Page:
14. Jesus is Placed in the Tomb

Jesus is Placed in the Tomb

Jesus is Placed in the Tomb

     Approaching “Jesus is Placed in the Tomb,” Lance Jost wanted to evoke the feeling of being confined in an enclosure. He wanted to depict a somber setting with the viewer inside of the tomb, seeing only a glimpse of the open and airy garden outside of the tomb. The positioning of Joseph of Arimathea and Nicodemus bending down and struggling with the weight of Jesus’ lifeless body belies the oppressive task they chose in devotion to the master.

     Jost also wanted to show a freshly built, luxurious tomb as it would be for an esteemed member of the Sanhedrin and a man of means like his uncle, Joseph.

     Jost used dark stone to show the interior walls of the tomb. The carved figures were again cast in glass. Ceramic tile was used to create the color of the sky and foliage showing life still going an outside the tomb. Stone tiles were cut to shape to give the floor the illusion of diminishing linear perspective.

     “That the Messiah would be killed as an outcast and sinner, but buried as a rich man, was foretold in Isaiah 53:9,” said Jost. “Perhaps this specific prophesy being fulfilled in Christ is designed as part of the divine orchestration, intended to help give faith to such an extraordinary event as a dead man, Jesus, coming back to life.”

15. Resurrection

Resurrection

Resurrection

     Approaching the “Resurrection,” the 15th Station of the Cross, Lance Jost created it from the perspective of looking out through the doorway of Jesus’ tomb. The stone covering the opening now rolled away, Jost set the scene with Mary at Jesus’ feet, astonished at finding Him alive. The best way to convey the “Resurrection,” Jost felt, was to contrast the finality of His situation from inside the cavernous tomb against the freedom of His rebirth.

     Selecting large dark stones for the interior, Jost laid flat limestone out in perspective to create the illusion of the floor, then draped Jesus’ white robe over the burial slab in sculpted cast glass.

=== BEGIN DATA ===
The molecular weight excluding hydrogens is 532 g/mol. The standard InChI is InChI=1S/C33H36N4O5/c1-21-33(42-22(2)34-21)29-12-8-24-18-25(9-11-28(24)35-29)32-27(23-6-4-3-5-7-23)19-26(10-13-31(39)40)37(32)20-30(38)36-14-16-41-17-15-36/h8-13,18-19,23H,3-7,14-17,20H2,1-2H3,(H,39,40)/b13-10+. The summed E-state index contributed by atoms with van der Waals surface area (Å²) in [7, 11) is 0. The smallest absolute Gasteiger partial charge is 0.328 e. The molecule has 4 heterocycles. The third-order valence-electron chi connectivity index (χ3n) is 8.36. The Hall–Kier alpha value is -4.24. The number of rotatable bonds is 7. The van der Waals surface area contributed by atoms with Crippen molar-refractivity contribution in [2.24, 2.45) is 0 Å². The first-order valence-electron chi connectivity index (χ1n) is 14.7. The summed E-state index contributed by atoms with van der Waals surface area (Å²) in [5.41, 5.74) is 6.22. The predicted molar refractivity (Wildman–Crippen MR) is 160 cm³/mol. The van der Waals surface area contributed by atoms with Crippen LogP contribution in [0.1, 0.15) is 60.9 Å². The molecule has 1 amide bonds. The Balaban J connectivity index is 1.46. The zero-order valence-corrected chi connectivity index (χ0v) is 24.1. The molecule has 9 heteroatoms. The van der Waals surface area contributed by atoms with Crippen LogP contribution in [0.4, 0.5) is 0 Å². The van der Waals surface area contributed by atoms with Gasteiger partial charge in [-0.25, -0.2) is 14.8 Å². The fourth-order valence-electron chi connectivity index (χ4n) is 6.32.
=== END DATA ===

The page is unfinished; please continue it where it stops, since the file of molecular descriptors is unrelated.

Just outside the rolling doorway, which was carved out of a large flat piece of slate, Jost portrayed Jesus and Mary walking along a trail of colored sand that is aligned with stones and brightly colored cast glass shrubs. Leading the eye out into the world, the pair are also sculpted and cast in glass, and set against the backdrop of a welcoming blue glass tile sky, with the reminder of His crucifixion in the distance.

     “Christ being delivered to us in a unique fashion and subsequently resurrected is a difficult concept to grasp,” said Jost. “While there are other examples in the Bible, for instance when Ezekiel comes and goes through the assistance of angels, all are equally astounding. We just don’t see this happening every day.”

     Christ was known for occasionally making surprising suggestions during his life; that he was not of this Earth, and that he would tear down the temple and rebuild it in three days.

     “Jesus meant that His body was God’s temple on Earth,” adds Jost, “and through his death and resurrection this prediction came true. By planning his own death, Jesus overcame Caesar’s persecution of Christians, and planted the seed of His truth into their hearts, which caused Rome to become the seat of Christianity.

     Although we weren’t around to witness His actions, we can now see the power of His impact on the world. He taught us how to live through His words, and that when we implement His principles into our lives we find the peace that passes understanding.

     The most amazing thing of all is that He knew this all along.”